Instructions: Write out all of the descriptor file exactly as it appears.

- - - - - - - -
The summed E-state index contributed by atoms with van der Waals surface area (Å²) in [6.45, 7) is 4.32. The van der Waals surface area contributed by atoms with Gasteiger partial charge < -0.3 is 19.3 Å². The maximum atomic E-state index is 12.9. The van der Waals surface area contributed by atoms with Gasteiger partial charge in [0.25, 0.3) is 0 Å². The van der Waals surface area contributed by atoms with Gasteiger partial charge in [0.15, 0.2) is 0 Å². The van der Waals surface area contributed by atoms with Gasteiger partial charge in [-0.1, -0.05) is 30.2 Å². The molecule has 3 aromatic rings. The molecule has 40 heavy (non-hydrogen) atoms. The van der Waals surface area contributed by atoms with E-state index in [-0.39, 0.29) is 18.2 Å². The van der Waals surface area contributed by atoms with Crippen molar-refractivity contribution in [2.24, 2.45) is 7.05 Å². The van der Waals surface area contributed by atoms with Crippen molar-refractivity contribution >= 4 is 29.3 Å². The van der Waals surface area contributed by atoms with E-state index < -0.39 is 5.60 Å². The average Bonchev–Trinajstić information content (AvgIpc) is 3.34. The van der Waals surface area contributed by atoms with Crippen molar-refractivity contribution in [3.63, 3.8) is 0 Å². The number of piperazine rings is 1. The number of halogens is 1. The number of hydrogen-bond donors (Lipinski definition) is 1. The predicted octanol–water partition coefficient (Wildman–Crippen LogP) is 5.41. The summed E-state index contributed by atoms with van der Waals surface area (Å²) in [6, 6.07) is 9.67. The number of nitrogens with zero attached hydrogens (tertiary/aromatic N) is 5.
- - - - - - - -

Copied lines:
The summed E-state index contributed by atoms with van der Waals surface area (Å²) in [6.45, 7) is 4.32. The van der Waals surface area contributed by atoms with Gasteiger partial charge < -0.3 is 19.3 Å². The maximum atomic E-state index is 12.9. The van der Waals surface area contributed by atoms with Gasteiger partial charge in [0.25, 0.3) is 0 Å². The van der Waals surface area contributed by atoms with Gasteiger partial charge in [0.15, 0.2) is 0 Å². The van der Waals surface area contributed by atoms with Gasteiger partial charge in [-0.1, -0.05) is 30.2 Å². The molecule has 3 aromatic rings. The molecule has 40 heavy (non-hydrogen) atoms. The van der Waals surface area contributed by atoms with E-state index in [-0.39, 0.29) is 18.2 Å². The van der Waals surface area contributed by atoms with Crippen molar-refractivity contribution in [2.24, 2.45) is 7.05 Å². The van der Waals surface area contributed by atoms with Crippen molar-refractivity contribution >= 4 is 29.3 Å². The van der Waals surface area contributed by atoms with E-state index < -0.39 is 5.60 Å². The average Bonchev–Trinajstić information content (AvgIpc) is 3.34. The van der Waals surface area contributed by atoms with Crippen molar-refractivity contribution in [3.63, 3.8) is 0 Å². The number of piperazine rings is 1. The number of halogens is 1. The number of hydrogen-bond donors (Lipinski definition) is 1. The predicted octanol–water partition coefficient (Wildman–Crippen LogP) is 5.41. The summed E-state index contributed by atoms with van der Waals surface area (Å²) in [6, 6.07) is 9.67. The number of nitrogens with zero attached hydrogens (tertiary/aromatic N) is 5.